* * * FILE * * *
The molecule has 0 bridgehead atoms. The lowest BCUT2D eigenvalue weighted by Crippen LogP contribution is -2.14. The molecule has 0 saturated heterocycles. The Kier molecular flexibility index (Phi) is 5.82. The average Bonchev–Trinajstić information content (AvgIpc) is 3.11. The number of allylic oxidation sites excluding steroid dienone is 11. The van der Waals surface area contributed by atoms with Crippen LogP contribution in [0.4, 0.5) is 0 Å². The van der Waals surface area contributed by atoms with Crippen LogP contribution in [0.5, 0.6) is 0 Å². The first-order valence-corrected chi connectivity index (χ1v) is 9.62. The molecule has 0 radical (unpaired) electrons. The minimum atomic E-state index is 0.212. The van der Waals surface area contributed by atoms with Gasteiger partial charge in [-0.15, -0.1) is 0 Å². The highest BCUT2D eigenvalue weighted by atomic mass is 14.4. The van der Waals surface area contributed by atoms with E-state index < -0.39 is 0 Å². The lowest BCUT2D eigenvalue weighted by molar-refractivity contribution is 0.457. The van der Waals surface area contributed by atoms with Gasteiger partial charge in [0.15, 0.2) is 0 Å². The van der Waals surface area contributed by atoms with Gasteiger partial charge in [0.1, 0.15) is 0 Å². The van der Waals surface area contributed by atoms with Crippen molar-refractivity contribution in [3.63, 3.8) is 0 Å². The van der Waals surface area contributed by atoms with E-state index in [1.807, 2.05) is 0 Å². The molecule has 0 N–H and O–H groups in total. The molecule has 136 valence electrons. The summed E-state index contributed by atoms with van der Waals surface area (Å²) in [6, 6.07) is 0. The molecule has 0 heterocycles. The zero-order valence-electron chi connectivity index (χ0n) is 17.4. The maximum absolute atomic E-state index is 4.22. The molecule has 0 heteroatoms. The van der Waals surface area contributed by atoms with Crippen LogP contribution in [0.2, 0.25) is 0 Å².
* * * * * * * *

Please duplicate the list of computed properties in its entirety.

The molecule has 0 bridgehead atoms. The lowest BCUT2D eigenvalue weighted by Crippen LogP contribution is -2.14. The molecule has 0 saturated heterocycles. The Kier molecular flexibility index (Phi) is 5.82. The average Bonchev–Trinajstić information content (AvgIpc) is 3.11. The number of allylic oxidation sites excluding steroid dienone is 11. The van der Waals surface area contributed by atoms with Crippen LogP contribution in [0.4, 0.5) is 0 Å². The van der Waals surface area contributed by atoms with Crippen LogP contribution in [0.5, 0.6) is 0 Å². The first-order valence-corrected chi connectivity index (χ1v) is 9.62. The molecule has 0 radical (unpaired) electrons. The minimum atomic E-state index is 0.212. The van der Waals surface area contributed by atoms with Gasteiger partial charge in [-0.15, -0.1) is 0 Å². The highest BCUT2D eigenvalue weighted by atomic mass is 14.4. The van der Waals surface area contributed by atoms with E-state index < -0.39 is 0 Å². The lowest BCUT2D eigenvalue weighted by molar-refractivity contribution is 0.457. The van der Waals surface area contributed by atoms with Gasteiger partial charge in [0.15, 0.2) is 0 Å². The van der Waals surface area contributed by atoms with Gasteiger partial charge in [0.1, 0.15) is 0 Å². The van der Waals surface area contributed by atoms with Crippen molar-refractivity contribution in [3.63, 3.8) is 0 Å². The van der Waals surface area contributed by atoms with E-state index in [1.807, 2.05) is 0 Å². The molecule has 0 N–H and O–H groups in total. The molecule has 136 valence electrons. The summed E-state index contributed by atoms with van der Waals surface area (Å²) in [6, 6.07) is 0. The molecule has 0 heterocycles. The zero-order valence-electron chi connectivity index (χ0n) is 17.4. The maximum absolute atomic E-state index is 4.22. The molecule has 0 heteroatoms. The van der Waals surface area contributed by atoms with Crippen LogP contribution in [0.2, 0.25) is 0 Å².